A year in the life: Personal photos of the mayhem and magic that is working at HMNS

The end of one calendar year and the beginning of the next is always a good time to do a little tidying of your personal life. Calendars get replaced, inboxes get emptied and, for me, extra bits on my phone get dumped. So, under the auspices of cleaning out my phone, I came across some totally work-related photos I would like to share with you. They are weird, but so is working for a science-based non-profit.

For those that know us, Dave (Temple — HMNS’ Associate Curator of Anthropology and my husband) and I make sense. I am a little bit like the Martha Stewart of dead things and Dave is more like the Indiana Jones of Dimetrodons (although he would argue that he is the Alabama Dave of Dimetrodons). Perhaps with these photos you will get to know us — and the Museum — a bit better.


Zombie Nicole. We run an overnight program here, and we like Halloween. ‘Nuff said.

Zombie Nicole

Chewbacca getting his fortune told.


Dave versus the tufted-ear Marmoset.

Marmoset Dave

True fact: Green-cheeked conures like watching Dr. Bakker.

bakker birdies

This is the kind of thing that can be found in our freezer. Crickets don’t cook themselves, people.

bug cooking



Me and Bobby McGee hanging out and waiting for our ride. We had an appointment with Dr. Dan that day.

Taxidermy Nicole

Making new friends during the Paleo Hall installation.

paleo install

Granted this photo is a little blurry, but check out that tiny frog!  There is a dime just visible in my hand for scale.

Teeny Tiny Froggie!

Dave at an ecological research station in Brazil. The park ranger there is referred to as the “Chuck Norris of Brazil.”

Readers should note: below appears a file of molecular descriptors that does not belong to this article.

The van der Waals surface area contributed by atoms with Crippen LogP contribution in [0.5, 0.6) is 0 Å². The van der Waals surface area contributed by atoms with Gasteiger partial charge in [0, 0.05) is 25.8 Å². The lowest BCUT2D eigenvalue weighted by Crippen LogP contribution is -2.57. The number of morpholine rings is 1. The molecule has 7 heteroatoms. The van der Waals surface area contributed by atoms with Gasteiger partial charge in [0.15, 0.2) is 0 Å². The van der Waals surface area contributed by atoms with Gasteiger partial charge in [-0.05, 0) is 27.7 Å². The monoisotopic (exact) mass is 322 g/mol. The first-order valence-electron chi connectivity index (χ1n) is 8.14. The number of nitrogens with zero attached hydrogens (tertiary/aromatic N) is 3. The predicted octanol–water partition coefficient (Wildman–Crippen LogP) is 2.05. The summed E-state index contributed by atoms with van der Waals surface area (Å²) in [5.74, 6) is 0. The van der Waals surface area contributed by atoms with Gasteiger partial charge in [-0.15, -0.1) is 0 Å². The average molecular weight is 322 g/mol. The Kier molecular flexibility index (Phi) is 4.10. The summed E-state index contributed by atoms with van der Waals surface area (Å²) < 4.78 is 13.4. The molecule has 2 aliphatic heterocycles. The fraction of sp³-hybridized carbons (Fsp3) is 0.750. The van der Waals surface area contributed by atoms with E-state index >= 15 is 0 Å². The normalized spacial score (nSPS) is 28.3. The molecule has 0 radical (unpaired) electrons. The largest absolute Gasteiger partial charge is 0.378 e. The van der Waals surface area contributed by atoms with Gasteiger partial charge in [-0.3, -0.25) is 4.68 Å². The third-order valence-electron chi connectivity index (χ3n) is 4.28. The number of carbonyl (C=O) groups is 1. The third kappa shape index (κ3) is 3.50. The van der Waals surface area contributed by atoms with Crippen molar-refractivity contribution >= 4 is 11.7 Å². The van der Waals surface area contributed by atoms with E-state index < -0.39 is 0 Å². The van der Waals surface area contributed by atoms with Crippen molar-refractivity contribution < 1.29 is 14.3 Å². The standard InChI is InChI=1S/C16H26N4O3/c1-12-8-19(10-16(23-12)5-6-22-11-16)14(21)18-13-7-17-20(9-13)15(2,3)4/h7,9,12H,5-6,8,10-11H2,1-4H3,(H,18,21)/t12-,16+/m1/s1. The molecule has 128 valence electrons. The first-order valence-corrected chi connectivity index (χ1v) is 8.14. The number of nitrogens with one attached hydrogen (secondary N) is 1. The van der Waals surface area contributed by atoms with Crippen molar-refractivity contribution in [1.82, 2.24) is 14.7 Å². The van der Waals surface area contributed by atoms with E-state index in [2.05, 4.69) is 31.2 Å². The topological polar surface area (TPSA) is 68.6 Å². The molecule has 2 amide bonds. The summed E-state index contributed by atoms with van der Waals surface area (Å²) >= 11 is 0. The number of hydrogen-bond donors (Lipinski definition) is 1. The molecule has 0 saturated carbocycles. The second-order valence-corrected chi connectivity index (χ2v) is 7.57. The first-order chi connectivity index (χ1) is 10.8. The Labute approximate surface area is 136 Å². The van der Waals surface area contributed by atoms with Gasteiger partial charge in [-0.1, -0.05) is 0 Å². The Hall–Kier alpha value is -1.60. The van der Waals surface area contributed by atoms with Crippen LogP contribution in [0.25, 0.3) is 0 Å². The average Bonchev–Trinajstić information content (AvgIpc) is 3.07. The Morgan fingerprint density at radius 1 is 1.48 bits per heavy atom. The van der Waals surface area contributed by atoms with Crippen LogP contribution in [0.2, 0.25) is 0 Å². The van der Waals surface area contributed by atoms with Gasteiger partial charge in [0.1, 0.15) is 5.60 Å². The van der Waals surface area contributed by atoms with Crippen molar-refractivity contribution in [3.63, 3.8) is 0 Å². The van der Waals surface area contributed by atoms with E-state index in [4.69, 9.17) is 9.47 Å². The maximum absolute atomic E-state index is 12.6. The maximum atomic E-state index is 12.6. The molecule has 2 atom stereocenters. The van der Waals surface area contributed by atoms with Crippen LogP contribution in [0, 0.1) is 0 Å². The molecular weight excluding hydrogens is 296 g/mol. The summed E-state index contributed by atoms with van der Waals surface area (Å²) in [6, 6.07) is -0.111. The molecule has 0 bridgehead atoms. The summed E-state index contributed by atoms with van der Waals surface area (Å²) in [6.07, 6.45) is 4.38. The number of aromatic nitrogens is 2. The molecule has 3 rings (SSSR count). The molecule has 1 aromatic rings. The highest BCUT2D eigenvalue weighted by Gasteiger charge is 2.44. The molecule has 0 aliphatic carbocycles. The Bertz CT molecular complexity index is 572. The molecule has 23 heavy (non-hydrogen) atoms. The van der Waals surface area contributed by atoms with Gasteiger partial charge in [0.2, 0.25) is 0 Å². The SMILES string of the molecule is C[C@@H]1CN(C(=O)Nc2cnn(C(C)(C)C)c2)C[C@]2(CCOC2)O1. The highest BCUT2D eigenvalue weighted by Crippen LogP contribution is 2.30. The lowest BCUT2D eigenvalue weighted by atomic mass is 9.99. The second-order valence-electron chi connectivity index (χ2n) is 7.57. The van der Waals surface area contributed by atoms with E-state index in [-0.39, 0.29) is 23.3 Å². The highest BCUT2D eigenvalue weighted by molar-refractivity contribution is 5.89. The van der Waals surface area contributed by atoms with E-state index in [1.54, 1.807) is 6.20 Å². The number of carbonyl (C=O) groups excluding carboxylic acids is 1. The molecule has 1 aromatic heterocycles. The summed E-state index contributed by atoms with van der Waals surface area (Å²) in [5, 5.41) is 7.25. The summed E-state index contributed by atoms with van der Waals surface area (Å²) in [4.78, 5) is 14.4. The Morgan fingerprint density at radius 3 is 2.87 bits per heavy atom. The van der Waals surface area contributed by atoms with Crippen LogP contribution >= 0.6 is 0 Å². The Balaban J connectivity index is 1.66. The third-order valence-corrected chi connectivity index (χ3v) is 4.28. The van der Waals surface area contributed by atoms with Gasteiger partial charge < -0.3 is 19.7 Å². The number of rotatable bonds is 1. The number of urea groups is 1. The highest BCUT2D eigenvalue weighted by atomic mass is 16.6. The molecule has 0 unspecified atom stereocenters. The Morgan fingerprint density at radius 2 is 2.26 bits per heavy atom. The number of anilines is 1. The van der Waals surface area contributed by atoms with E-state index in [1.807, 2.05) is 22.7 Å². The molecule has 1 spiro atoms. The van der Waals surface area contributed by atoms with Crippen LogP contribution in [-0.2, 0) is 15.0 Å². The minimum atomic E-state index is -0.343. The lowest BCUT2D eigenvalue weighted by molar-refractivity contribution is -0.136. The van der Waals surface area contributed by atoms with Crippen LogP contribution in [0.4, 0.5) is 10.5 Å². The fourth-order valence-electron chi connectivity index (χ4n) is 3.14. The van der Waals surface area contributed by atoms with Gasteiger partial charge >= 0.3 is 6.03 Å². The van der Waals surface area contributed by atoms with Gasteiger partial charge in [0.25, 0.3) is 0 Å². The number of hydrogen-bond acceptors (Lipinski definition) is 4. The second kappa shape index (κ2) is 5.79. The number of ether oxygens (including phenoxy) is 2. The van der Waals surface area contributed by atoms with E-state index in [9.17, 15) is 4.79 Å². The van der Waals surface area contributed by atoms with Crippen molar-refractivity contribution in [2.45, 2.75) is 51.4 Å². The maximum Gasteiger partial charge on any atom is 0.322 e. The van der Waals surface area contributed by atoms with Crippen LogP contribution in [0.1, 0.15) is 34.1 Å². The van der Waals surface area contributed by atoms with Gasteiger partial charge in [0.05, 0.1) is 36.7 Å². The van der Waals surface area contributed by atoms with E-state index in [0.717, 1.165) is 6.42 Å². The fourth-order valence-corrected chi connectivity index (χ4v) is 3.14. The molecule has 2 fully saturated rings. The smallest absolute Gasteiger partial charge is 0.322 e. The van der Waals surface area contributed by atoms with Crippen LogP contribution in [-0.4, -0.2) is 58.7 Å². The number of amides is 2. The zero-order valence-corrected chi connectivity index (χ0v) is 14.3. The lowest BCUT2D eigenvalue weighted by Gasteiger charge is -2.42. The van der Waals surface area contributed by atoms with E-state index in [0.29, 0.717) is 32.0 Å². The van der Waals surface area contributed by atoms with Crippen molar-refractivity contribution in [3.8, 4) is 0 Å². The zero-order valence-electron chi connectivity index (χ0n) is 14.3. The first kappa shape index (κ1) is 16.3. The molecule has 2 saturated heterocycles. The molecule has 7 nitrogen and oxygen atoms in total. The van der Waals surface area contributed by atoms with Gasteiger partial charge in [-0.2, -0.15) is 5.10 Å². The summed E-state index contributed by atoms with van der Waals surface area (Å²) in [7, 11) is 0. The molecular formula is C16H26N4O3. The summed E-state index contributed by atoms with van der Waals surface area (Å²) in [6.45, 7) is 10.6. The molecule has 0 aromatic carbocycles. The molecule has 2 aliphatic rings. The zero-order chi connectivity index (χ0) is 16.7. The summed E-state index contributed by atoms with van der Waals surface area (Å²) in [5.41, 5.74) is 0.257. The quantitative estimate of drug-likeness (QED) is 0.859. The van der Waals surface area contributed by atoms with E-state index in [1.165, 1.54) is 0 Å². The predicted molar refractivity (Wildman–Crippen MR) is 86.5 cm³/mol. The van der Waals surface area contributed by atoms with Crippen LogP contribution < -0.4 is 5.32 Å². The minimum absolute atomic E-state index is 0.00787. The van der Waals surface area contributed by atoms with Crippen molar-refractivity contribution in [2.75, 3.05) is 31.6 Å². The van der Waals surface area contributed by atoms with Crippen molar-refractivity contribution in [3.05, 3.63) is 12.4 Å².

Brazil Dave

Pitcher plants = Awesome.

Pitcher plants

New officemate. Likes to give hugs with his mouth.


Working from zero: How exchange programs and scientific sleuthing fuel our Department of Vertebrate Zoology

Our collection focus in the Department of Vertebrate Zoology is dictated by both our exhibits and current areas of research. We are heavily vested in birds and mammals (and herps to a lesser extent) from Texas (yeehaw!), Africa and Latin America, as well as globally threatened/endangered species that transcend political boundaries.

Tightly correlated with this latter category are some of the exotic pheasants — sadly, rare in nature due to their capacity to feed hungry families in otherwise impoverished areas. The majority of the planet’s pheasants come from Asia — although it’s not a continent the collection focuses on per se, the fact that most pheasants are threatened/endangered makes them a targeted focal group for our collection.

However, Asian Bird Flu virus has all but shut down all export of birds from Asia! Consequently, we rely heavily on the captive stocks of zoos and private game breeders to build our synoptic series of pheasants. We have managed to build a respectable collection of most genera and at least 35 different species, although there are still a few species we are lacking, which can only be obtained through exchange programs with other museums. Such exchange programs are difficult to get off the ground for a number of primarily bureaucratic reasons.

Nevertheless, one of the many exciting developments in Vertebrate Zoology this year is a new exchange program with a large museum in the northeast. The Museum provides them with data-rich specimens that we already have represented in our collection, and they, in turn, provide us with study skins to help fill various gaps.

In terms of our current pheasant holdings, we currently have all species but one in the cases of junglefowl (Gallus), and peacock pheasants (Polyplectron), which are very different from peafowl (Pavo), and tragopans (Tragopan). In the latter case, we were fortunate to recently receive a beautiful adult male specimen of the Western Tragopan (Tragopan melanocephalus) through the above-mentioned exchange program.